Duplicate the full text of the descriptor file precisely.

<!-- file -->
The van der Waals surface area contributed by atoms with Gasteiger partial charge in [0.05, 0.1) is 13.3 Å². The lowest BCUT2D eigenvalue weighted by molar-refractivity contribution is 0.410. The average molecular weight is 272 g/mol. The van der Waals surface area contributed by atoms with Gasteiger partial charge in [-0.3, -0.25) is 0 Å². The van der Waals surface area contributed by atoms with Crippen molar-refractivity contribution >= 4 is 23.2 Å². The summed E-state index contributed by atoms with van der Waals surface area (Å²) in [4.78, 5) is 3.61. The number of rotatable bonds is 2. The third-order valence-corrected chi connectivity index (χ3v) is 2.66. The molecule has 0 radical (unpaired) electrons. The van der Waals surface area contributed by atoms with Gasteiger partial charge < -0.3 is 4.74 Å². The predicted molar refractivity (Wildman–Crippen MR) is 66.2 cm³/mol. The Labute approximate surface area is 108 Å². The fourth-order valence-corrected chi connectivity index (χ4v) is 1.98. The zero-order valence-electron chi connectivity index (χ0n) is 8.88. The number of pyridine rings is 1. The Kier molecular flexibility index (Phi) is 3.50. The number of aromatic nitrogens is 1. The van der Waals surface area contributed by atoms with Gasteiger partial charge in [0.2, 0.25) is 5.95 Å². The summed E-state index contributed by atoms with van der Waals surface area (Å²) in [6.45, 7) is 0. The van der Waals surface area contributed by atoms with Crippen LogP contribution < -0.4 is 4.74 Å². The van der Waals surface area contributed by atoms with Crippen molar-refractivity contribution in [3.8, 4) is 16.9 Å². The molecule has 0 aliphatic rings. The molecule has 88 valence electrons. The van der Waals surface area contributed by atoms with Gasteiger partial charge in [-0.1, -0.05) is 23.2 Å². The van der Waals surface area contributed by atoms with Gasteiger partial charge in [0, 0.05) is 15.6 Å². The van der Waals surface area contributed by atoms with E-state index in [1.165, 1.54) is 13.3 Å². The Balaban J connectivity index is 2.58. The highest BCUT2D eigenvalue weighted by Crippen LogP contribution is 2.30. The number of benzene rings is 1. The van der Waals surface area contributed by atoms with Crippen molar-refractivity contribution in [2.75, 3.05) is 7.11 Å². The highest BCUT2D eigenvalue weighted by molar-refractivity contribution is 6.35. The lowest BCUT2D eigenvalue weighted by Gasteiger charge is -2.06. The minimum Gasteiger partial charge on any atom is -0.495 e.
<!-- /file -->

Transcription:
The van der Waals surface area contributed by atoms with Gasteiger partial charge in [0.05, 0.1) is 13.3 Å². The lowest BCUT2D eigenvalue weighted by molar-refractivity contribution is 0.410. The average molecular weight is 272 g/mol. The van der Waals surface area contributed by atoms with Gasteiger partial charge in [-0.3, -0.25) is 0 Å². The van der Waals surface area contributed by atoms with Crippen molar-refractivity contribution >= 4 is 23.2 Å². The summed E-state index contributed by atoms with van der Waals surface area (Å²) in [4.78, 5) is 3.61. The number of rotatable bonds is 2. The third-order valence-corrected chi connectivity index (χ3v) is 2.66. The molecule has 0 radical (unpaired) electrons. The van der Waals surface area contributed by atoms with Gasteiger partial charge < -0.3 is 4.74 Å². The predicted molar refractivity (Wildman–Crippen MR) is 66.2 cm³/mol. The Labute approximate surface area is 108 Å². The fourth-order valence-corrected chi connectivity index (χ4v) is 1.98. The zero-order valence-electron chi connectivity index (χ0n) is 8.88. The number of pyridine rings is 1. The Kier molecular flexibility index (Phi) is 3.50. The number of aromatic nitrogens is 1. The van der Waals surface area contributed by atoms with Gasteiger partial charge in [0.2, 0.25) is 5.95 Å². The summed E-state index contributed by atoms with van der Waals surface area (Å²) in [6.45, 7) is 0. The van der Waals surface area contributed by atoms with Crippen LogP contribution < -0.4 is 4.74 Å². The van der Waals surface area contributed by atoms with Crippen molar-refractivity contribution in [3.8, 4) is 16.9 Å². The molecule has 0 aliphatic rings. The molecule has 88 valence electrons. The van der Waals surface area contributed by atoms with Gasteiger partial charge in [-0.1, -0.05) is 23.2 Å². The van der Waals surface area contributed by atoms with Gasteiger partial charge in [0, 0.05) is 15.6 Å². The van der Waals surface area contributed by atoms with E-state index in [1.165, 1.54) is 13.3 Å². The Balaban J connectivity index is 2.58. The highest BCUT2D eigenvalue weighted by Crippen LogP contribution is 2.30. The number of benzene rings is 1. The van der Waals surface area contributed by atoms with Crippen molar-refractivity contribution in [2.75, 3.05) is 7.11 Å². The highest BCUT2D eigenvalue weighted by molar-refractivity contribution is 6.35. The lowest BCUT2D eigenvalue weighted by Gasteiger charge is -2.06. The minimum Gasteiger partial charge on any atom is -0.495 e.